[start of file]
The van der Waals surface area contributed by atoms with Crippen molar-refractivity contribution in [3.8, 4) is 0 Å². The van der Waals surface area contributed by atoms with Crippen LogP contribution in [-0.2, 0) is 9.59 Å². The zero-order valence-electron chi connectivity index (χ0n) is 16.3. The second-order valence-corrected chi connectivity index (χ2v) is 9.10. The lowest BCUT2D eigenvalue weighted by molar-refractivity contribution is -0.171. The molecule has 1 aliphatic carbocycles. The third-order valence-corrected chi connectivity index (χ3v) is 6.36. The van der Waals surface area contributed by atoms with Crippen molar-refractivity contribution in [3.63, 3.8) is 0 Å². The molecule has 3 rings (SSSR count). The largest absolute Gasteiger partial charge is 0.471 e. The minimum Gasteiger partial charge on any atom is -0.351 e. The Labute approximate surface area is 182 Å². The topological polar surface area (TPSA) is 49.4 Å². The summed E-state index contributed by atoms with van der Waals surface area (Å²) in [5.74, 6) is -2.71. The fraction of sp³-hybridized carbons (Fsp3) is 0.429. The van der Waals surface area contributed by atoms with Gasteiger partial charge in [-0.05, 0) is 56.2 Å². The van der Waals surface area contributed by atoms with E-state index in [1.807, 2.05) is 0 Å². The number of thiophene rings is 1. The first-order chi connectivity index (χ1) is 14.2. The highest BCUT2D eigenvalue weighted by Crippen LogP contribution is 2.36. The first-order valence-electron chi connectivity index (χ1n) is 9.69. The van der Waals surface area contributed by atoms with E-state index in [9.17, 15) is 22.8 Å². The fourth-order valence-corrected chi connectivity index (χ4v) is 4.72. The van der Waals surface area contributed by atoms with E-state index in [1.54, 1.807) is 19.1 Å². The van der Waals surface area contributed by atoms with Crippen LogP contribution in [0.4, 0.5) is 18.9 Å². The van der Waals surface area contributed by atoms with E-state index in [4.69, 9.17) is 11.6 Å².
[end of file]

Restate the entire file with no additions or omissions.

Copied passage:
The van der Waals surface area contributed by atoms with Crippen molar-refractivity contribution in [3.8, 4) is 0 Å². The van der Waals surface area contributed by atoms with Crippen LogP contribution in [-0.2, 0) is 9.59 Å². The zero-order valence-electron chi connectivity index (χ0n) is 16.3. The second-order valence-corrected chi connectivity index (χ2v) is 9.10. The lowest BCUT2D eigenvalue weighted by molar-refractivity contribution is -0.171. The molecule has 1 aliphatic carbocycles. The third-order valence-corrected chi connectivity index (χ3v) is 6.36. The van der Waals surface area contributed by atoms with Crippen molar-refractivity contribution in [3.63, 3.8) is 0 Å². The molecule has 3 rings (SSSR count). The largest absolute Gasteiger partial charge is 0.471 e. The minimum Gasteiger partial charge on any atom is -0.351 e. The Labute approximate surface area is 182 Å². The topological polar surface area (TPSA) is 49.4 Å². The summed E-state index contributed by atoms with van der Waals surface area (Å²) in [5.74, 6) is -2.71. The fraction of sp³-hybridized carbons (Fsp3) is 0.429. The van der Waals surface area contributed by atoms with Gasteiger partial charge in [-0.05, 0) is 56.2 Å². The van der Waals surface area contributed by atoms with E-state index in [1.807, 2.05) is 0 Å². The number of thiophene rings is 1. The first-order chi connectivity index (χ1) is 14.2. The highest BCUT2D eigenvalue weighted by Crippen LogP contribution is 2.36. The first-order valence-electron chi connectivity index (χ1n) is 9.69. The van der Waals surface area contributed by atoms with E-state index in [9.17, 15) is 22.8 Å². The fourth-order valence-corrected chi connectivity index (χ4v) is 4.72. The van der Waals surface area contributed by atoms with E-state index in [1.54, 1.807) is 19.1 Å². The van der Waals surface area contributed by atoms with Crippen LogP contribution in [0.4, 0.5) is 18.9 Å². The van der Waals surface area contributed by atoms with E-state index in [4.69, 9.17) is 11.6 Å².